Pubdate: Wed, 18 Feb 2004
Source: Jamaica Gleaner, The (Jamaica)
Copyright: 2004 The Gleaner Company Limited
Author: Earl Moxam, Gleaner Writer
Bookmark: (Decrim/Legalization)


THE PARLIAMENTARY Committee considering the report of the National 
Commission on Ganja agreed yesterday to support the decriminalisation of 
ganja for private personal use.

There was only one dissenting voice, that of Opposition Senator Shirley 

The Ganja Commission, headed by Professor Barry Chevannes, had recommended 
that the private, personal use of ganja be decriminalised. This 
recommendation was readily embraced by most members of the parliamentary 
committee from the outset, but they were later put on the defensive by 
Solicitor-General Michael Hylton who cautioned that decriminalisation would 
put Jamaica in conflict with its international treaty obligations on 
narcotics control.

Taking her cue from the Solicitor-General, Senator Williams recommended 
declassification of ganja, in effect making the smoking of it a relatively 
minor offence that would attract no more than a small fine, in the first 

Opposition Members Delroy Chuck and Clive Mullings, along with Government 
Senator Trevor Munroe, were particularly insistent however that 
declassification did not sufficiently meet the objective of removing 
sanctions from the use of ganja.


Arising from the ensuing discussion, three significant changes to the 
proposals before the committee were presented and accepted.

The National Commission on Ganja had recommended that "the relevant law be 
amended so that ganja be decriminalised for the private, personal use of 
small quantities by adults."

The Parliamentary Committee, at Senator Munroe's urging, amended that 
proposal to read: "That the relevant laws be amended so that the private, 
personal use of ganja be no longer an offence."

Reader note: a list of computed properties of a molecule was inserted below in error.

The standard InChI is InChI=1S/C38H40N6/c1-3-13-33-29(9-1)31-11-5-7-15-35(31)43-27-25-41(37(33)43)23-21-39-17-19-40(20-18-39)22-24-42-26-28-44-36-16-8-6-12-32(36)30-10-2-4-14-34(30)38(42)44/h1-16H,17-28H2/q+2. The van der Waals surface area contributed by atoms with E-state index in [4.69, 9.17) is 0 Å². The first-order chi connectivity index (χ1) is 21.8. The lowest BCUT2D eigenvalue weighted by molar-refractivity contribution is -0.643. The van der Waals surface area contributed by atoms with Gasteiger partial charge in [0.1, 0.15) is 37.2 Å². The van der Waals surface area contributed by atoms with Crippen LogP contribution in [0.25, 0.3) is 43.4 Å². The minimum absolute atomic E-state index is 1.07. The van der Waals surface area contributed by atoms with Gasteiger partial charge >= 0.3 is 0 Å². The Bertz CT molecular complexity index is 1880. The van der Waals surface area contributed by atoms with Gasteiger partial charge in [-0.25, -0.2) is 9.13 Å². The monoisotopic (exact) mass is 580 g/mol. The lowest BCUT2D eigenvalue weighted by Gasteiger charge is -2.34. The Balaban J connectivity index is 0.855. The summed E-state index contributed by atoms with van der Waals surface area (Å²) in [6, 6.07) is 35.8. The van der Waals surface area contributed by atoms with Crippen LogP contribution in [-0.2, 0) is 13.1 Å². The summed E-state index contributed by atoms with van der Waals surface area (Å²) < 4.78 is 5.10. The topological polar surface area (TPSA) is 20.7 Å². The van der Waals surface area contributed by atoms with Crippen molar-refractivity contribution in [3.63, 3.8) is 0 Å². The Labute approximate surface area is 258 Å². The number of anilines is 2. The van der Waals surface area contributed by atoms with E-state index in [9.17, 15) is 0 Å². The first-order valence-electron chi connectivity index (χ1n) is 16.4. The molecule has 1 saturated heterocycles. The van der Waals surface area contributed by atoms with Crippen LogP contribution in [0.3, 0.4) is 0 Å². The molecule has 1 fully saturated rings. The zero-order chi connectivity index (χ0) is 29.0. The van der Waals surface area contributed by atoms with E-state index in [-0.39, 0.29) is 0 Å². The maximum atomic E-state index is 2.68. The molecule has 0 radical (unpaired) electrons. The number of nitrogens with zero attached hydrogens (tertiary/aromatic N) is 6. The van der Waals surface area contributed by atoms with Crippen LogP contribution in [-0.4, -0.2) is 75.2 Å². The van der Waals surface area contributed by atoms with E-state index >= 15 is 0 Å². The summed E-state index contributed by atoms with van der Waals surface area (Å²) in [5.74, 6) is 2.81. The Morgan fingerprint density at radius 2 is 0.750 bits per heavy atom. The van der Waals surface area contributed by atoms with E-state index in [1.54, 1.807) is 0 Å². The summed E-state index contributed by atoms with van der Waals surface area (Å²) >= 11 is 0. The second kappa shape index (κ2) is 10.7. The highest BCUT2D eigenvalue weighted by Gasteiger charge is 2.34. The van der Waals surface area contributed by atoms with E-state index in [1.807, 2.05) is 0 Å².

That change did not sit well with Senator Williams, who argued that the 
committee would be legalising ganja use.


She reminded her colleagues that the Solicitor-General had been at pains to 
point out that no country in the world had legalised ganja.

"Even in Amsterdam (in the Netherlands) where you have coffee shops (where 
ganja is openly sold), on the law books it is still an offence. So let us 
not be the only country in the world that has marijuana as no offence at 
all," she said.

Clive Mullings was equally adamant, however, arguing that there was no 
problem with Jamaica being the first country to do so.

On Delroy Chuck's insistence, the committee also adopted a new formulation 
on an earlier recommendation, which now reads: "The Dangerous Drugs Act be 
amended so that the use of small quantities of marijuana in public be made 
a minor offence to be tried in the petty session of the Resident 
Magistrate's Court."

The motive behind that amendment, according to Mr. Chuck, was that it would 
reinforce the position that, whilst it might still be an offence to smoke 
marijuana in public, it would no longer be an offence to do so in private. 
This change was supported by all the members present, with the exception of 
Clive Mullings.

Mr. Mullings, an attorney-at-law, was adamant that there should no longer 
be any criminal sanctions attached to the smoking of ganja, whether in 
private or in public. And whereas the Solicitor-General had recommended the 
erasing of related criminal records in less time than the present six-year 
limit, the committee agreed to recommend that, while a register would be 
kept of such offences, this would not form part of the person's criminal 
record, for any period.

The committee hopes to complete its deliberations at its next meeting, 
after which its final report will be presented to Parliament for debate and 
a conscience vote.
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